Why ignoring Directors and Officers insurance is critical for commercial and non-profits of any size
Nowadays, it doesn’t matter how small or big a business is; the need for Directors and Officers (D &O) insurance is justified. Whether you have three employees or 1000 employees, without D&O, your leadership team will be vulnerable to lawsuits. Employees are the most common source of D&O claims, and below are the most common reasons behind those claims:
- Wrongful dismissal
- Discrimination, including workplace and sexual harassment
- Breach of employment contract
- Failure to address health and safety concerns
Ultimately, a lawsuit pertaining to any of the above will fall squarely on the shoulders of the leadership team, and without D&O insurance, they can be personally sued. To limit the exposure to claims, the first risk management strategy to implement is ensuring directors and officers have a crystal clear understanding of the duties that come with the position.
Regarding basic corporate functions, directors and officers of both private and public companies have a number of specific duties. Directors and officers are expected to fulfill these duties and they have an obligation to act in a company’s best interests. The following are some basic executive duties directors and officers should be aware of.
Duty of diligence
Sometimes referred to as duty of care, this responsibility requires directors and officers to act in good faith. This means that directors and officers must consider all available information before making a decision and act in the same way a reasonable person faced with the same decision and responsibilities would act.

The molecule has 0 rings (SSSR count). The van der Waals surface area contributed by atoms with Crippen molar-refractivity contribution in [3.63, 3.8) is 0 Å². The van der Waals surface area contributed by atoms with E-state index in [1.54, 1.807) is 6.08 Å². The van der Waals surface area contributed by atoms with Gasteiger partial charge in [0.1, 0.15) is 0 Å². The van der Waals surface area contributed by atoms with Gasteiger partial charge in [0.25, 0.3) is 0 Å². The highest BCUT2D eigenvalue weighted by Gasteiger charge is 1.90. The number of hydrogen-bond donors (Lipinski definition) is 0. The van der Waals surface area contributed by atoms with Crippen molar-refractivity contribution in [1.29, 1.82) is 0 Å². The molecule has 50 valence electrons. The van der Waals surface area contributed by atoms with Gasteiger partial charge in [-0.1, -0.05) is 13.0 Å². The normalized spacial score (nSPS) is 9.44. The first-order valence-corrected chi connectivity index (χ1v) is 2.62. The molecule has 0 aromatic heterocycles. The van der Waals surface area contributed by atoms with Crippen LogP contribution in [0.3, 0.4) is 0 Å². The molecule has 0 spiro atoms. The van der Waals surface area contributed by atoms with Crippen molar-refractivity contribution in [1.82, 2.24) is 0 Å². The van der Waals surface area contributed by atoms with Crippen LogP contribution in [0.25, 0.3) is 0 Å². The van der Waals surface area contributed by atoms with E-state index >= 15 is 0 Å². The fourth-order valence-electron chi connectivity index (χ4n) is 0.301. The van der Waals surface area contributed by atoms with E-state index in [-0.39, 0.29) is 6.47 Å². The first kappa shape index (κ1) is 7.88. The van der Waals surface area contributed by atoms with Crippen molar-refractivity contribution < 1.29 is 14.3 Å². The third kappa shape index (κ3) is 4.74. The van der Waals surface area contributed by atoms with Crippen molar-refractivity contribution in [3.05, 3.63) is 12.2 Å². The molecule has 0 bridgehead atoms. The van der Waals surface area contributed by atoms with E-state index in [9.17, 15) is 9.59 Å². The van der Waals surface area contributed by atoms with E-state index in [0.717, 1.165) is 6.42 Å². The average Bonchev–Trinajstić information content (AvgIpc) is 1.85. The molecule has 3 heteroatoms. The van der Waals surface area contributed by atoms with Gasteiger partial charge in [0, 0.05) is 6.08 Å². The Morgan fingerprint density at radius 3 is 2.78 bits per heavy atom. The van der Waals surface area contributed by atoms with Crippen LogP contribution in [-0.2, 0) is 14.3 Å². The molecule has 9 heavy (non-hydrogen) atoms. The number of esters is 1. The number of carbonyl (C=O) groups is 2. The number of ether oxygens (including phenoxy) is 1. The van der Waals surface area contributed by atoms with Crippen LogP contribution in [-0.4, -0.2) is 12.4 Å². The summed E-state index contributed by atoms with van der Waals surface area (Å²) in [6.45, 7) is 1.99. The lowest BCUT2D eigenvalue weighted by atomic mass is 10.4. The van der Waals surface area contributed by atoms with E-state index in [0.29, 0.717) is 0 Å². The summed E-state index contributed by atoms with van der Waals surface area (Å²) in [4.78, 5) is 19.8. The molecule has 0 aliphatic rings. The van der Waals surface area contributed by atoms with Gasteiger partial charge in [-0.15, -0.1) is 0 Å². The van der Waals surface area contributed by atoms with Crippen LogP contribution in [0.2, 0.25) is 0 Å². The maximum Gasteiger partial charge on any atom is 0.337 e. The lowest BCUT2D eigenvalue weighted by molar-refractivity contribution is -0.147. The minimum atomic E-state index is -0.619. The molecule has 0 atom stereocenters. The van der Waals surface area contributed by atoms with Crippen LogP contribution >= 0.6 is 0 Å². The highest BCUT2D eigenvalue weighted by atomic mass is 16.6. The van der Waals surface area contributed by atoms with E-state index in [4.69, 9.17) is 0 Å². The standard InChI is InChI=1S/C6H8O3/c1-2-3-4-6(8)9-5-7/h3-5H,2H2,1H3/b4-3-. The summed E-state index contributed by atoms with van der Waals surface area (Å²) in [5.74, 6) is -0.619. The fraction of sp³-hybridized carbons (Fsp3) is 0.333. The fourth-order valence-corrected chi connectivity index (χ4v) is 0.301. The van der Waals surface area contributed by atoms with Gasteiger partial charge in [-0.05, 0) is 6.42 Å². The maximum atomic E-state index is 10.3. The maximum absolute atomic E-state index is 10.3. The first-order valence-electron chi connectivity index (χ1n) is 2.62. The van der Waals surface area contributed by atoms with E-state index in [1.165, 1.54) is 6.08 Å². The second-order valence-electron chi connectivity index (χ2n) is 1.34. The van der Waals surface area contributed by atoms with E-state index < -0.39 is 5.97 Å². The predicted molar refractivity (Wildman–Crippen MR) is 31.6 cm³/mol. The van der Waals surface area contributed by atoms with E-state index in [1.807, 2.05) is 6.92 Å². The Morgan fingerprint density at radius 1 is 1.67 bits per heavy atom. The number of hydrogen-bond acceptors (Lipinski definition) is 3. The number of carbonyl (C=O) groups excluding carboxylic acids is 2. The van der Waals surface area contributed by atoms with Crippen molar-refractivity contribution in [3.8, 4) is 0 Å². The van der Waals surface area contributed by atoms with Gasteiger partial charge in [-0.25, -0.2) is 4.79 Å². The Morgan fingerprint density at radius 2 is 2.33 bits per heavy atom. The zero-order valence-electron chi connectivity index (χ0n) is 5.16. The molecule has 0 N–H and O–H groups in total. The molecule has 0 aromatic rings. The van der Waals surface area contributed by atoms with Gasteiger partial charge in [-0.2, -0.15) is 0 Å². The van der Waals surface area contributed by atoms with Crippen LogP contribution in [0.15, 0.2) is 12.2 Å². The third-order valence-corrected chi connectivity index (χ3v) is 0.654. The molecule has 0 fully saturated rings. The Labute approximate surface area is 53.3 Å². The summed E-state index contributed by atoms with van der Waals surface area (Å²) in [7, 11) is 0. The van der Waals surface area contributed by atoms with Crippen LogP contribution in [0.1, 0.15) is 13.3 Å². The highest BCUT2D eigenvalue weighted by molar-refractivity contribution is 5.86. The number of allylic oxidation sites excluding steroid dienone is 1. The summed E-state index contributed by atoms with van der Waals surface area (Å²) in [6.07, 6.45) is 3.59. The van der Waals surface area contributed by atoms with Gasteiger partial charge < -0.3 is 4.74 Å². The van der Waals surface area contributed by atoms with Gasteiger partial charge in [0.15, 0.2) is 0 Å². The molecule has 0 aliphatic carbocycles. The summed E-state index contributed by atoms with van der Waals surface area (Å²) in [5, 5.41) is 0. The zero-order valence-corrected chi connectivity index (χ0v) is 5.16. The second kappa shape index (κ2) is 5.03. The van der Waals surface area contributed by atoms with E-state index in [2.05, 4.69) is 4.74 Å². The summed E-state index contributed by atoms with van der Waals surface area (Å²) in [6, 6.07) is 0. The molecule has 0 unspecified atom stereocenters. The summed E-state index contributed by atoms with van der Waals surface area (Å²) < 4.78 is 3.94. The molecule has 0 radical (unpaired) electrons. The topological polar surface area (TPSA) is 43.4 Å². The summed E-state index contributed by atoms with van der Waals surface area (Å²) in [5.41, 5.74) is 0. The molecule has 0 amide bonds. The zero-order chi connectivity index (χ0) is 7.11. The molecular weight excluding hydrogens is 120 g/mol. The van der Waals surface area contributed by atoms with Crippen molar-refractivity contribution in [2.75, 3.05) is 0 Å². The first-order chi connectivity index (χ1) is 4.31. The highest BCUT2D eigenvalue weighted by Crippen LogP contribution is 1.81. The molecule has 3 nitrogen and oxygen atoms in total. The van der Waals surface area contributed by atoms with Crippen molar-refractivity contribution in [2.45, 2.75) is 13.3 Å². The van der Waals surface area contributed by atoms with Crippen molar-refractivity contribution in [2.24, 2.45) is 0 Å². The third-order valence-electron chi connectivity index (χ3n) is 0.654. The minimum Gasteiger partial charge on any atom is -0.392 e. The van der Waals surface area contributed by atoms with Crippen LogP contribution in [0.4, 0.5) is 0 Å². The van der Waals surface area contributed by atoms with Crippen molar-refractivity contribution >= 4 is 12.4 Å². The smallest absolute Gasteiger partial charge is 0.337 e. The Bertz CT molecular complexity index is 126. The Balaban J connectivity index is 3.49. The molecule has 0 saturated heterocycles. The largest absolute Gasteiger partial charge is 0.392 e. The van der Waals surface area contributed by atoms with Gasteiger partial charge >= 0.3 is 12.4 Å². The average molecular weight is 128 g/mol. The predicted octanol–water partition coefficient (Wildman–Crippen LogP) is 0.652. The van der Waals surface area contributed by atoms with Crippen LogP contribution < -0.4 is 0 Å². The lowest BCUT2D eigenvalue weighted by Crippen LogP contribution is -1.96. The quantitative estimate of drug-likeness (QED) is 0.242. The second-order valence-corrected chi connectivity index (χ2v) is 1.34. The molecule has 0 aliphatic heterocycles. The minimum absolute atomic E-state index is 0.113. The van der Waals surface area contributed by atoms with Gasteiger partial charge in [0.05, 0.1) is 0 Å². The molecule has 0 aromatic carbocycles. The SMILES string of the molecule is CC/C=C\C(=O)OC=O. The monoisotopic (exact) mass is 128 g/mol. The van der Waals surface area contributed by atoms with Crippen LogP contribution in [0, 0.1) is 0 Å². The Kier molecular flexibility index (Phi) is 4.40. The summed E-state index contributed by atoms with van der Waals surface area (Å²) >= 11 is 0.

This duty requires not only reasonable behaviour with respect to matters submitted for approval, but also reasonable inquiry and monitoring of the organization’s affairs. The duty of diligence may be higher for directors and officers of charitable or other types of not-for-profit entities in certain jurisdictions.
Duty of loyalty
Directors’ and officers’ duty of loyalty is meant to prevent them from engaging in conduct that would otherwise hurt or take advantage of the company they serve. Through this duty, directors and officers have an obligation to avoid any conflicts of interest. Some examples of leaders breaking their duty of loyalty include the following:
- Gaining secret profits or unfair gains through personal transactions with or on behalf of the organization
- Competing with the organization or stealing corporate opportunities
- Profiting from the use of the organization’s material, non-public information
Duty of obedience
Per their duty of obedience, directors and officers are obligated to follow the statutes and terms of their organization’s agreements. Directors and officers may be held liable if they authorize an act that is beyond the powers established by their company’s charter.